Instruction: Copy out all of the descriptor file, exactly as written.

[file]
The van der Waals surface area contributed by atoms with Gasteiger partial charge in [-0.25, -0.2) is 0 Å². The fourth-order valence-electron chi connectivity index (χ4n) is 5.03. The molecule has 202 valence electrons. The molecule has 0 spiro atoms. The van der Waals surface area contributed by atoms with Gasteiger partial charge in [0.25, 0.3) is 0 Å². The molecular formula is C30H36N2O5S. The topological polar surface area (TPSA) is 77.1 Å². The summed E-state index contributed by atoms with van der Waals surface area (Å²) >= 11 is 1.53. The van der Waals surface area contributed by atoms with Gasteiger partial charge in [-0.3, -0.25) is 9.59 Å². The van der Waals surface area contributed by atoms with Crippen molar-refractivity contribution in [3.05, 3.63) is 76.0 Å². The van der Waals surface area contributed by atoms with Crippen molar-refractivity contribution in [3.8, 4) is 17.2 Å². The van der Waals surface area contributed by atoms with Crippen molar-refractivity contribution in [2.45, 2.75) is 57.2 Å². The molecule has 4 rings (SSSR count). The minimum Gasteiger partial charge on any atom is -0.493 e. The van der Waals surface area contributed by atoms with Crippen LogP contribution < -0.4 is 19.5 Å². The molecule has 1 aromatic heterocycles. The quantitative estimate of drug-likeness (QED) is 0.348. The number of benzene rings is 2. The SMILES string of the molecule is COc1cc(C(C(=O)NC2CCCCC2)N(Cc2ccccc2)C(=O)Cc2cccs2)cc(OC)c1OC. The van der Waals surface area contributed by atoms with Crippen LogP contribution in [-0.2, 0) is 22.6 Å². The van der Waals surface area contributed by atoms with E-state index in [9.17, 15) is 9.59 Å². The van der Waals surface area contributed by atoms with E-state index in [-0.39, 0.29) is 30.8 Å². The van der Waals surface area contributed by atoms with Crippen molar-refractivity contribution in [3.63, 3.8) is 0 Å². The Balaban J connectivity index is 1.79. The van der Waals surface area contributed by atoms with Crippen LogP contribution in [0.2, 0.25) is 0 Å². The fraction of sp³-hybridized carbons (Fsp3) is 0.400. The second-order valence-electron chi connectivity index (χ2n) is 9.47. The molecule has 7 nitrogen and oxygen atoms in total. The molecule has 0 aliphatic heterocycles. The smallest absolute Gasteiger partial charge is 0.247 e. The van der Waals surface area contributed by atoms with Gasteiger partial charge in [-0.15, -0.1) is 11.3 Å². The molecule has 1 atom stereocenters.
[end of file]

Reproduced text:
The van der Waals surface area contributed by atoms with Gasteiger partial charge in [-0.25, -0.2) is 0 Å². The fourth-order valence-electron chi connectivity index (χ4n) is 5.03. The molecule has 202 valence electrons. The molecule has 0 spiro atoms. The van der Waals surface area contributed by atoms with Gasteiger partial charge in [0.25, 0.3) is 0 Å². The molecular formula is C30H36N2O5S. The topological polar surface area (TPSA) is 77.1 Å². The summed E-state index contributed by atoms with van der Waals surface area (Å²) >= 11 is 1.53. The van der Waals surface area contributed by atoms with Gasteiger partial charge in [-0.3, -0.25) is 9.59 Å². The van der Waals surface area contributed by atoms with Crippen molar-refractivity contribution in [3.05, 3.63) is 76.0 Å². The van der Waals surface area contributed by atoms with Crippen molar-refractivity contribution in [3.8, 4) is 17.2 Å². The van der Waals surface area contributed by atoms with Crippen molar-refractivity contribution in [2.45, 2.75) is 57.2 Å². The molecule has 4 rings (SSSR count). The minimum Gasteiger partial charge on any atom is -0.493 e. The van der Waals surface area contributed by atoms with Crippen LogP contribution < -0.4 is 19.5 Å². The molecule has 1 aromatic heterocycles. The quantitative estimate of drug-likeness (QED) is 0.348. The number of benzene rings is 2. The SMILES string of the molecule is COc1cc(C(C(=O)NC2CCCCC2)N(Cc2ccccc2)C(=O)Cc2cccs2)cc(OC)c1OC. The van der Waals surface area contributed by atoms with Crippen LogP contribution in [-0.2, 0) is 22.6 Å². The van der Waals surface area contributed by atoms with E-state index in [9.17, 15) is 9.59 Å². The van der Waals surface area contributed by atoms with E-state index in [-0.39, 0.29) is 30.8 Å². The van der Waals surface area contributed by atoms with Crippen molar-refractivity contribution in [3.63, 3.8) is 0 Å². The Balaban J connectivity index is 1.79. The van der Waals surface area contributed by atoms with Crippen LogP contribution in [0.2, 0.25) is 0 Å². The fraction of sp³-hybridized carbons (Fsp3) is 0.400. The second-order valence-electron chi connectivity index (χ2n) is 9.47. The molecule has 7 nitrogen and oxygen atoms in total. The molecule has 0 aliphatic heterocycles. The smallest absolute Gasteiger partial charge is 0.247 e. The van der Waals surface area contributed by atoms with Gasteiger partial charge in [-0.15, -0.1) is 11.3 Å². The molecule has 1 atom stereocenters.